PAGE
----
Sixth-round selection Max Valles is listed as an ILB, but he will likely transition to DE in the near future. He’s a raw athlete who can be molded by a talented coaching staff. Norton Jr. should be able to work wonders with the Virginia defensive lineman the minute he arrives in Oakland.
Valles was a two-year starter at Virginia and flashed solid pass-rushing capabilities better than the Raiders' second-round pick, Edwards. In his senior year, he led the team with nine sacks, recorded 12.5 tackles resulting in a loss and defensed eight passes. He’s freakishly versatile and should stick to a roster spot leading up to the 2015 season.
Again, Valles is still a unpolished prospect and will need at least a year to adjust to the league. It’s unclear how long he’ll be listed as an ILB. Personally, I think he fits the mold of a solid 4-3 edge-rusher at 6’5”, 251 pounds.
Valles has a lot to learn, but his upside is tremendous. The Raiders need the help off the edge, and this prospect could be a sack specialist or a full-time pass-rusher the defense needs to strike fear into opposing QBs.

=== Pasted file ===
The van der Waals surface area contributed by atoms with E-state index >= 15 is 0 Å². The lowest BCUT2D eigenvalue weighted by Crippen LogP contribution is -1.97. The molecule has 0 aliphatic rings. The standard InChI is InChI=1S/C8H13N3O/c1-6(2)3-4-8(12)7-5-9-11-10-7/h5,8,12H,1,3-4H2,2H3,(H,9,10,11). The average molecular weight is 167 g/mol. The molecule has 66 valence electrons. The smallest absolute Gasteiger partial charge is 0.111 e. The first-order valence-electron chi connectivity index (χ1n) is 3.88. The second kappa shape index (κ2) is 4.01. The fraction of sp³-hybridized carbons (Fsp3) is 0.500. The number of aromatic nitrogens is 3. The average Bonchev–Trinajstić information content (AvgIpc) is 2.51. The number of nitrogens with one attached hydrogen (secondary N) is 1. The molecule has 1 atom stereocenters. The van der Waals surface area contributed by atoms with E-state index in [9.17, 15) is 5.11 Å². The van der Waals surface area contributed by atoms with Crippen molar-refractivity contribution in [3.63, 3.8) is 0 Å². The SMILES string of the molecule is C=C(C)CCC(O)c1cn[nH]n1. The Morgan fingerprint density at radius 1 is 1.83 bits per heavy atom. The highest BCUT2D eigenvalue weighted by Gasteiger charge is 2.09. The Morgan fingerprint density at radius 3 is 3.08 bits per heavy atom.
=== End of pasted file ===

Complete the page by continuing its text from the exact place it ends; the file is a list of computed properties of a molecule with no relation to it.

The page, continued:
No. 218 Overall Pick: Anthony Morris (OT/Tennessee State)
McKenzie chooses a non-powerhouse talent out of Tennessee State with the No. 218 overall pick. Offensive tackle Anthony Morris was the first of three seventh-round selections for the Raiders.
No, he won’t contend for a starting spot against Donald Penn or Austin Howard, but he gives offensive line coach Mike Tice some flexibility to shift personnel. The Raiders are getting a tackle capable of protecting Carr’s blindside or pulling over to help out in zone-blocking schemes.
At 6’7”, 303 pounds, Morris is light on his feet and uses a combination of leg, upper-body and core strength to drives defenders backward. He also has a throwback edgy Raiders’ feel to his play style. When you watch his tape, he’s piling on defenders after they hit the ground until the whistles blow.
The offensive line gains some athleticism whether he plays on the edge or inside as an interior lineman. If Morris works on establishing a low center of gravity with a firm base, he could possibly challenge Khalif Barnes at guard within a year.
No. 221 Overall Pick: Andre Debose (WR/Florida)